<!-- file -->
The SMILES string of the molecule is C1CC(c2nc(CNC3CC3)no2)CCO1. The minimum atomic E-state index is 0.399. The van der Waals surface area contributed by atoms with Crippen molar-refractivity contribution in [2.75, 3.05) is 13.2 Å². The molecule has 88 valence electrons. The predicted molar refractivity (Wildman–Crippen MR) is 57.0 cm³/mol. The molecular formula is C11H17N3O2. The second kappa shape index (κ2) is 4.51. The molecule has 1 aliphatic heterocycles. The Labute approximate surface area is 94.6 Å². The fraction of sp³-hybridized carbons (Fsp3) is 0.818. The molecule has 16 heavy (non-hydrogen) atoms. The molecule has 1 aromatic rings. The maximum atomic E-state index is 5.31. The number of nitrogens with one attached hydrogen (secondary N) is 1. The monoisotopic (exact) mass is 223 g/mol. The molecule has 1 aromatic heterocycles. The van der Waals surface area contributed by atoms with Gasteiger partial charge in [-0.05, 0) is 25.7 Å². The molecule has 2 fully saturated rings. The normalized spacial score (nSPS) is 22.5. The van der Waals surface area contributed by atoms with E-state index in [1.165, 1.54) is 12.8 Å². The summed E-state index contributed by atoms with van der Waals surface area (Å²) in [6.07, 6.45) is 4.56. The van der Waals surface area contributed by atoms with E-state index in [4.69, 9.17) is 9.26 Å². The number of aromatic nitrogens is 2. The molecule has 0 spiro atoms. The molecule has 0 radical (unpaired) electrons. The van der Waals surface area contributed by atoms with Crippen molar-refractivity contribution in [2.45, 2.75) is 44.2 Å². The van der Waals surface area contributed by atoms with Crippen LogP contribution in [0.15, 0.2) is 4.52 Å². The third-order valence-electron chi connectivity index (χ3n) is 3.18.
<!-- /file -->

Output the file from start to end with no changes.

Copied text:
The SMILES string of the molecule is C1CC(c2nc(CNC3CC3)no2)CCO1. The minimum atomic E-state index is 0.399. The van der Waals surface area contributed by atoms with Crippen molar-refractivity contribution in [2.75, 3.05) is 13.2 Å². The molecule has 88 valence electrons. The predicted molar refractivity (Wildman–Crippen MR) is 57.0 cm³/mol. The molecular formula is C11H17N3O2. The second kappa shape index (κ2) is 4.51. The molecule has 1 aliphatic heterocycles. The Labute approximate surface area is 94.6 Å². The fraction of sp³-hybridized carbons (Fsp3) is 0.818. The molecule has 16 heavy (non-hydrogen) atoms. The molecule has 1 aromatic rings. The maximum atomic E-state index is 5.31. The number of nitrogens with one attached hydrogen (secondary N) is 1. The monoisotopic (exact) mass is 223 g/mol. The molecule has 1 aromatic heterocycles. The van der Waals surface area contributed by atoms with Gasteiger partial charge in [-0.05, 0) is 25.7 Å². The molecule has 2 fully saturated rings. The normalized spacial score (nSPS) is 22.5. The van der Waals surface area contributed by atoms with E-state index in [1.165, 1.54) is 12.8 Å². The summed E-state index contributed by atoms with van der Waals surface area (Å²) in [6.07, 6.45) is 4.56. The van der Waals surface area contributed by atoms with E-state index in [4.69, 9.17) is 9.26 Å². The number of aromatic nitrogens is 2. The molecule has 0 spiro atoms. The molecule has 0 radical (unpaired) electrons. The van der Waals surface area contributed by atoms with Crippen molar-refractivity contribution in [2.45, 2.75) is 44.2 Å². The van der Waals surface area contributed by atoms with Crippen LogP contribution in [0.15, 0.2) is 4.52 Å². The third-order valence-electron chi connectivity index (χ3n) is 3.18.